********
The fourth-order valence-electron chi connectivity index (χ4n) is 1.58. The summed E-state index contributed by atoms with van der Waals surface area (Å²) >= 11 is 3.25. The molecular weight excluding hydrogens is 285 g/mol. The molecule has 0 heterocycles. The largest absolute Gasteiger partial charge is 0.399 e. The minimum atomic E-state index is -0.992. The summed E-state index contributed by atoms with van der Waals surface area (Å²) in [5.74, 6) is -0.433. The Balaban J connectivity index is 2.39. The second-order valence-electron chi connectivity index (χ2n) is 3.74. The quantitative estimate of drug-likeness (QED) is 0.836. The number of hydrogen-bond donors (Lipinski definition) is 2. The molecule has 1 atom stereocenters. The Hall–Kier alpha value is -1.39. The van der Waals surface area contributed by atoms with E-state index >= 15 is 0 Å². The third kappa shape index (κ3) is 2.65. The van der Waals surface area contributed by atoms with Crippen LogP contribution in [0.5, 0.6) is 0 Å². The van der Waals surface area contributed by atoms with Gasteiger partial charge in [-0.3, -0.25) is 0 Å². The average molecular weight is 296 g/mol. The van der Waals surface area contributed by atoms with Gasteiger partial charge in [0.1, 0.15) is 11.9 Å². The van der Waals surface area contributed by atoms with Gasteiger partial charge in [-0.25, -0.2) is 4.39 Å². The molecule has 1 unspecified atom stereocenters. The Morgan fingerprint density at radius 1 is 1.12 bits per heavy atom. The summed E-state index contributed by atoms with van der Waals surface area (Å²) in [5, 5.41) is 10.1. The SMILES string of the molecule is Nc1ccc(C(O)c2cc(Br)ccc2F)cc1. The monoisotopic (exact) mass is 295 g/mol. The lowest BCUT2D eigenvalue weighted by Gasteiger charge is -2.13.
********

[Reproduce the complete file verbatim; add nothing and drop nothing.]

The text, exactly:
The fourth-order valence-electron chi connectivity index (χ4n) is 1.58. The summed E-state index contributed by atoms with van der Waals surface area (Å²) >= 11 is 3.25. The molecular weight excluding hydrogens is 285 g/mol. The molecule has 0 heterocycles. The largest absolute Gasteiger partial charge is 0.399 e. The minimum atomic E-state index is -0.992. The summed E-state index contributed by atoms with van der Waals surface area (Å²) in [5.74, 6) is -0.433. The Balaban J connectivity index is 2.39. The second-order valence-electron chi connectivity index (χ2n) is 3.74. The quantitative estimate of drug-likeness (QED) is 0.836. The number of hydrogen-bond donors (Lipinski definition) is 2. The molecule has 1 atom stereocenters. The Hall–Kier alpha value is -1.39. The van der Waals surface area contributed by atoms with E-state index >= 15 is 0 Å². The third kappa shape index (κ3) is 2.65. The van der Waals surface area contributed by atoms with Crippen LogP contribution in [0.5, 0.6) is 0 Å². The van der Waals surface area contributed by atoms with Gasteiger partial charge in [-0.3, -0.25) is 0 Å². The average molecular weight is 296 g/mol. The van der Waals surface area contributed by atoms with Gasteiger partial charge in [0.1, 0.15) is 11.9 Å². The van der Waals surface area contributed by atoms with Gasteiger partial charge in [-0.25, -0.2) is 4.39 Å². The molecule has 1 unspecified atom stereocenters. The Morgan fingerprint density at radius 1 is 1.12 bits per heavy atom. The summed E-state index contributed by atoms with van der Waals surface area (Å²) in [5, 5.41) is 10.1. The SMILES string of the molecule is Nc1ccc(C(O)c2cc(Br)ccc2F)cc1. The monoisotopic (exact) mass is 295 g/mol. The lowest BCUT2D eigenvalue weighted by Gasteiger charge is -2.13.